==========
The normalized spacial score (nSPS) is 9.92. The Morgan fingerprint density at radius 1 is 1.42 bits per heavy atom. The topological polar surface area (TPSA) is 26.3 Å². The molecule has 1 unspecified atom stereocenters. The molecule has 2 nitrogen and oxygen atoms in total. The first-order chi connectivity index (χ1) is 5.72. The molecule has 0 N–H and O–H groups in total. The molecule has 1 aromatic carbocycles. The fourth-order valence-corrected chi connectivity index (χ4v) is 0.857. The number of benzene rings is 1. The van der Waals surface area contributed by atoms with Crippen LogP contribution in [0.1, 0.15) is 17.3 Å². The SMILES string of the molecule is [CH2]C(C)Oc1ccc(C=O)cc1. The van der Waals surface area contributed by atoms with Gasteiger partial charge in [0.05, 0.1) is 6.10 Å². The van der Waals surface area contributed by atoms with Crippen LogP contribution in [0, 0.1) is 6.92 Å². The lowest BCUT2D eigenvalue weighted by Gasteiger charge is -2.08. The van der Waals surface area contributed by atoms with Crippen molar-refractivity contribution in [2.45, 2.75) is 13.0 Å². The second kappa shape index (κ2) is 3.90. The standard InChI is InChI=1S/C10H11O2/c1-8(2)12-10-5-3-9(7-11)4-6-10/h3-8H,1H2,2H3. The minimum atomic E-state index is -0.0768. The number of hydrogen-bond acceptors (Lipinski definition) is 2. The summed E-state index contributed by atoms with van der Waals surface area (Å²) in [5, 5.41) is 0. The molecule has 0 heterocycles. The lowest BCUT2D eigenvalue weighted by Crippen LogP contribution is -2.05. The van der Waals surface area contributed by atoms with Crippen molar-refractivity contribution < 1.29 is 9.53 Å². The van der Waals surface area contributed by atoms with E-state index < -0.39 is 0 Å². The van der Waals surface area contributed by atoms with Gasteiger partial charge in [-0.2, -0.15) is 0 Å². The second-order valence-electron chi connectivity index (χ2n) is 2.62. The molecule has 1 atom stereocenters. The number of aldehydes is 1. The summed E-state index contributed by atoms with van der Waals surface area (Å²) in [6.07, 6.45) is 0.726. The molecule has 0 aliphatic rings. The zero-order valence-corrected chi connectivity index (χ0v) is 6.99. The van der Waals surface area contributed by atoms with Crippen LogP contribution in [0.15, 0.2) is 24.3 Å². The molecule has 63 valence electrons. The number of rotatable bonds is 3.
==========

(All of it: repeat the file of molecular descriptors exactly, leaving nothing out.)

The normalized spacial score (nSPS) is 9.92. The Morgan fingerprint density at radius 1 is 1.42 bits per heavy atom. The topological polar surface area (TPSA) is 26.3 Å². The molecule has 1 unspecified atom stereocenters. The molecule has 2 nitrogen and oxygen atoms in total. The first-order chi connectivity index (χ1) is 5.72. The molecule has 0 N–H and O–H groups in total. The molecule has 1 aromatic carbocycles. The fourth-order valence-corrected chi connectivity index (χ4v) is 0.857. The number of benzene rings is 1. The van der Waals surface area contributed by atoms with Crippen LogP contribution in [0.1, 0.15) is 17.3 Å². The SMILES string of the molecule is [CH2]C(C)Oc1ccc(C=O)cc1. The van der Waals surface area contributed by atoms with Gasteiger partial charge in [0.05, 0.1) is 6.10 Å². The van der Waals surface area contributed by atoms with Crippen LogP contribution in [0, 0.1) is 6.92 Å². The lowest BCUT2D eigenvalue weighted by Gasteiger charge is -2.08. The van der Waals surface area contributed by atoms with Crippen molar-refractivity contribution in [2.45, 2.75) is 13.0 Å². The second kappa shape index (κ2) is 3.90. The standard InChI is InChI=1S/C10H11O2/c1-8(2)12-10-5-3-9(7-11)4-6-10/h3-8H,1H2,2H3. The minimum atomic E-state index is -0.0768. The number of hydrogen-bond acceptors (Lipinski definition) is 2. The summed E-state index contributed by atoms with van der Waals surface area (Å²) in [5, 5.41) is 0. The molecule has 0 heterocycles. The lowest BCUT2D eigenvalue weighted by Crippen LogP contribution is -2.05. The van der Waals surface area contributed by atoms with Crippen molar-refractivity contribution < 1.29 is 9.53 Å². The van der Waals surface area contributed by atoms with E-state index < -0.39 is 0 Å². The van der Waals surface area contributed by atoms with Gasteiger partial charge in [-0.2, -0.15) is 0 Å². The second-order valence-electron chi connectivity index (χ2n) is 2.62. The molecule has 1 atom stereocenters. The number of aldehydes is 1. The summed E-state index contributed by atoms with van der Waals surface area (Å²) in [6.07, 6.45) is 0.726. The molecule has 0 aliphatic rings. The zero-order valence-corrected chi connectivity index (χ0v) is 6.99. The van der Waals surface area contributed by atoms with Crippen LogP contribution in [0.15, 0.2) is 24.3 Å². The molecule has 63 valence electrons. The number of rotatable bonds is 3.